The Linear No-Threshold Model of Radiation Risk

Certain topics discussed in Intermediate Physics for Medicine and Biology always fascinate me. One is the linear no-threshold model. In Section 16.12, Russ Hobbie and I write

In dealing with radiation to the population at large, or to populations of radiation workers, the policy of the various regulatory agencies has been to adopt the linear no-threshold (LNT) model to extrapolate from what is known about the excess risk of cancer at moderately high doses and high dose rates, to low doses, including those below natural background.

Possible responses to radiation are summarized in Figure 16.51 of IPMB. Scientists continue to debate the LNT model because reliable data (shown by the two data points with their error bars in the upper right) do not extend down to low doses.

Figure 16.51 from Intermediate Physics for Medicine and Biology, showing possible responses to various doses of radiation.
Figure 16.51 from Intermediate Physics for Medicine and Biology, showing possible responses to various doses of radiation.

The linear no-threshold assumption is debated in a point/counterpoint article in the August issue of Medical Physics (“ The Eventual Rejection of the Linear No-Threshold Theory Will Lead to a Drastic Reduction in the Demand for Diagnostic Medical Physics Services,” Volume 46, Pages 3325–3328). I have discussed before how useful point/counterpoint articles are for teaching medical physics. They provide a glimpse into the controversies that medical physicists grapple with every day. The title of each point/counterpoint article is phrased as a proposition. In this case, Aaron Jones argues for the proposition and Michael O’Connor argues against it. The moderator Habib Zaidi frames the issue in his overview

Controversies about the linear no‐threshold (LNT) hypothesis have been around since the early development of basic concepts in radiation protection and publication of guidelines by professional societies. Historically, this model was conceived over 70 yr ago and is still widely adopted by most of the scientific community and national and international advisory bodies (e.g., International Commission on Radiological Protection, National Council on Radiation Protection and Measurements) for assessing risk from exposure to low‐dose ionizing radiation. The LNT model is currently employed to provide cancer risk estimates subsequent to low level exposures to ionizing radiation despite being criticized as causing unwarranted public fear of all low-dose radiation exposures and costly implementation of unwarranted safety measures. Indeed, linearly extrapolated risk estimates remain hypothetical and have never been rigorously quantified by evidence-based studies. As such, is the LNT model legitimate and its use by regulatory and advisory bodies justified? What would be the impact on our profession if this hypothesis were to be rejected by the scientific community? Would this result in drastic reduction in the demand for diagnostic medical physics services? These questions are addressed in this month’s Point/Counterpoint debate.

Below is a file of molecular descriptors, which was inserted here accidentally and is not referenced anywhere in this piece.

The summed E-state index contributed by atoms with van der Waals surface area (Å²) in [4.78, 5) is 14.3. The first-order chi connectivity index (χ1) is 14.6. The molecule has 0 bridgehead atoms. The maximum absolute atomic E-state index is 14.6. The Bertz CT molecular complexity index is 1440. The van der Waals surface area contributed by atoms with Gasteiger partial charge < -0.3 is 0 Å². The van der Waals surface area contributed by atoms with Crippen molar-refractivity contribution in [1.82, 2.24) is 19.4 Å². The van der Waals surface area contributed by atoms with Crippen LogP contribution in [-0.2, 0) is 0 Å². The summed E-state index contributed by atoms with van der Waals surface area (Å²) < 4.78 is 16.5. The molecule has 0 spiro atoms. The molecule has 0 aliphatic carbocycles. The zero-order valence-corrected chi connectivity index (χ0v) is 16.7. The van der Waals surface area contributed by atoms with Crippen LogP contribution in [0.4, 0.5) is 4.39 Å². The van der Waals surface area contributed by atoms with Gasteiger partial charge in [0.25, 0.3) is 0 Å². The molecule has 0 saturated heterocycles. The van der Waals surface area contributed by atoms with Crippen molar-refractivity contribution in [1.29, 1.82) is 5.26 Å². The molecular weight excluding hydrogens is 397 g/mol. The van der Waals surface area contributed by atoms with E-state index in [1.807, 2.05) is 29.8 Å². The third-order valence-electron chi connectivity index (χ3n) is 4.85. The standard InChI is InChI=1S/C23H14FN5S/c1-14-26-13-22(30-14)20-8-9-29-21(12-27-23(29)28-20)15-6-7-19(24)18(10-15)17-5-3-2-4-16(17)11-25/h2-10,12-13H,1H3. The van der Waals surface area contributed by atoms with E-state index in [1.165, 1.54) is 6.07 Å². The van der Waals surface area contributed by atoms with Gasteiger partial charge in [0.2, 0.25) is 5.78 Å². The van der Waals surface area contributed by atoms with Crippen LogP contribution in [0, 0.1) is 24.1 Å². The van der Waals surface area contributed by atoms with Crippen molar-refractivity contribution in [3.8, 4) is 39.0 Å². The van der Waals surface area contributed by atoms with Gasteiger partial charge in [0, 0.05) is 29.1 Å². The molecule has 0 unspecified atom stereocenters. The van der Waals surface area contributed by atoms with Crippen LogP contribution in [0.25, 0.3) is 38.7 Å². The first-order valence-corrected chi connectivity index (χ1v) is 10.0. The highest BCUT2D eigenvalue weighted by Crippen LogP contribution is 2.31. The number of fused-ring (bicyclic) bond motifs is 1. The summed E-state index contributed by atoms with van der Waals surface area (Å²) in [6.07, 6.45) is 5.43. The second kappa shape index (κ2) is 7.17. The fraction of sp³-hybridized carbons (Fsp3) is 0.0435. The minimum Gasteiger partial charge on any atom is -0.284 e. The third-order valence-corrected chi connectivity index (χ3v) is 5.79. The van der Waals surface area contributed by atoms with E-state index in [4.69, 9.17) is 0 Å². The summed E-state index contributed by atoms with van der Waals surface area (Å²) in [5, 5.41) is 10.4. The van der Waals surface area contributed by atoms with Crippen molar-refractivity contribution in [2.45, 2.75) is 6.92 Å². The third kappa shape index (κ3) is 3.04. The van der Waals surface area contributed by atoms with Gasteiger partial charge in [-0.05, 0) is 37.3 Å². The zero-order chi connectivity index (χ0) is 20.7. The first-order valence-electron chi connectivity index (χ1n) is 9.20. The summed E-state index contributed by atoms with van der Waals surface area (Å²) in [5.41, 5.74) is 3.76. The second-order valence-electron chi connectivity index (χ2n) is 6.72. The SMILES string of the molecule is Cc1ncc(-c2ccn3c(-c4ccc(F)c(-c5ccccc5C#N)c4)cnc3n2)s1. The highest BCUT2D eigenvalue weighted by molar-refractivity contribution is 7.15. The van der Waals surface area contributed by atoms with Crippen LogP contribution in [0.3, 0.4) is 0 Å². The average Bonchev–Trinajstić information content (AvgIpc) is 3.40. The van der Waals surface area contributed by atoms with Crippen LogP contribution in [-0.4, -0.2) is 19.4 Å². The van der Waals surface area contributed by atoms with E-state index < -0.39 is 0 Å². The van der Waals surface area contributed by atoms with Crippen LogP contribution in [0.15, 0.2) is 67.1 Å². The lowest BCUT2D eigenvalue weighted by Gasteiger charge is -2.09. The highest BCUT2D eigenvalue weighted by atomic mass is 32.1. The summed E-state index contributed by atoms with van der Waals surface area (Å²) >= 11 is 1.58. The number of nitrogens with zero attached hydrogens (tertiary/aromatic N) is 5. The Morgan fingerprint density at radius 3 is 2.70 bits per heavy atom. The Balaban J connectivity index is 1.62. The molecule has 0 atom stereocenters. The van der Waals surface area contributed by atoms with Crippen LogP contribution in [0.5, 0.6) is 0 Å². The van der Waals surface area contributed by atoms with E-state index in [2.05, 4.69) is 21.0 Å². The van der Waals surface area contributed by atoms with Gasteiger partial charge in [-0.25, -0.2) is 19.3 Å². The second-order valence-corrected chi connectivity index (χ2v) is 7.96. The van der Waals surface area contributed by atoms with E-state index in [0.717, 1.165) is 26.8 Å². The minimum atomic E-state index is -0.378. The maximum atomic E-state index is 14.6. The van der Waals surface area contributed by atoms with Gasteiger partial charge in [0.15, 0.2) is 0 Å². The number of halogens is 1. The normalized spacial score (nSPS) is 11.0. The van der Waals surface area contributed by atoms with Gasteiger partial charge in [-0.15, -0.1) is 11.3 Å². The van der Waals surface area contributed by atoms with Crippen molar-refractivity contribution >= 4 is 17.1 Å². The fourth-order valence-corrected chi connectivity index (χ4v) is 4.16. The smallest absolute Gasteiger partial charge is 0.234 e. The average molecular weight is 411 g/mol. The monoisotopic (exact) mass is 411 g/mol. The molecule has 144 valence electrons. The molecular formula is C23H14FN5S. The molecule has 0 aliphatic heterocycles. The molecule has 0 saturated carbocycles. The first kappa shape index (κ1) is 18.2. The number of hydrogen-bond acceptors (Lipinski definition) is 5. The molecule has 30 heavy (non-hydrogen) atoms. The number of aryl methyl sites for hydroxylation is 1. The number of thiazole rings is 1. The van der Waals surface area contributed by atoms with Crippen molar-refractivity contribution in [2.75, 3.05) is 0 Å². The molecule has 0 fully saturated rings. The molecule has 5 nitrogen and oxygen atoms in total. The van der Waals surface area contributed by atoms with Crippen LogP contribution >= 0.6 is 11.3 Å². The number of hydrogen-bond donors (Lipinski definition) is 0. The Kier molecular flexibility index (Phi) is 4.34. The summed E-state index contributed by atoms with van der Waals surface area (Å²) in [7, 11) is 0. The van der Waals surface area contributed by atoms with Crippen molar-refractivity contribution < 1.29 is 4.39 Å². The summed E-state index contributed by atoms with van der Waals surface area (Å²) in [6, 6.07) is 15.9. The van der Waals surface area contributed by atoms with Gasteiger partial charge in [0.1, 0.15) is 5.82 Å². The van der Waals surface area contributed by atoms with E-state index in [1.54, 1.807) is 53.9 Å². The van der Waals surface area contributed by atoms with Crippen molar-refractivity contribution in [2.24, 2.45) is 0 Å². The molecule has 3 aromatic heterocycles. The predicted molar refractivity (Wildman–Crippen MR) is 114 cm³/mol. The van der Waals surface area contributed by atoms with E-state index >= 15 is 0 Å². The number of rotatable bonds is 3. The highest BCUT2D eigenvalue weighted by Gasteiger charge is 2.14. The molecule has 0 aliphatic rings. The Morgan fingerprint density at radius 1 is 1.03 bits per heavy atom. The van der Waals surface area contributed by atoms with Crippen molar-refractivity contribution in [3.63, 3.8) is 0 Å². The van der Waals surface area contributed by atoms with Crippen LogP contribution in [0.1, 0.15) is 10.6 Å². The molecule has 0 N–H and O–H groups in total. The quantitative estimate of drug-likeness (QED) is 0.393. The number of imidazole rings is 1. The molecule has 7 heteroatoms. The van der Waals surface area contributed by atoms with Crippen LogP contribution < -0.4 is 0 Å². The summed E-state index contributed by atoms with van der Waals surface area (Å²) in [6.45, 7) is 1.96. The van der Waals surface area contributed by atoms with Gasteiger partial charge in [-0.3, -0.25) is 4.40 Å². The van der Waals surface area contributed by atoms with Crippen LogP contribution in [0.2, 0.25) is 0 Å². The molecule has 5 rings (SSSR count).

Both protagonists give little support to the linear no-threshold hypothesis; they write as if its rejection is inevitable. What is the threshold dose below which risk is negligible? This question is not resolved definitively, but 100 mSv is the number both authors mention.

The linear no-threshold model has little impact for individuals, but is critical for estimating public health risks-such as using backscatter x-ray detectors in airports -when millions of people are exposed to minuscule doses. I’m no expert on this topic so I can’t comment with much authority, but I’ve always been skeptical of the linear no-threshold model.

Much of this point/counterpoint article deals with the impact of the linear no-threshold model on the medical physics job market. I agree with O’Connor that “[The title of the point/counterpoint article] is an interesting proposition as it implies that medical physicists care only about their field and not about whether or not a scientific concept (the LNT) is valid or not,” except “interesting” is not the word I would have chosen. I am skeptical that resolution of the LNT controversy will have a significant consequences for medical physics employment. After we discuss a point/counterpoint article in my PHY 3260 (Medical Physics) class, I insist that students vote either “for” or “against” the proposition. In this case, I agree with O’Connor and vote against it.

I will leave you with O’Connor’s concluding speculation about how rejecting the linear no-threshold model will affect both the population at large and on the future medical physics job market.

In our new enlightened world 30 yr from now, LNT theory has long been discarded, the public are now educated as to the benefits of low doses of ionizing radiation and there is no longer a race to push radiation doses lower and lower in x‐ray imaging. On the contrary, with acceptance of radiation hormesis, a new industry has arisen that offers the public an annual booster dose of radiation every year, particularly if they live in low levels of natural background radiation. How will this booster dose be administered? For those with the means, it might mean an annual trip to the Rocky Mountains. For others it could mean a trip to the nearest clinic for a treatment session with ionizing radiation. Who will oversee the equipment designed to deliver this radiation, to insure that the correct dose is delivered? The medical physicist!

Originally published at

Professor of Physics at Oakland University and coauthor of the textbook Intermediate Physics for Medicine and Biology.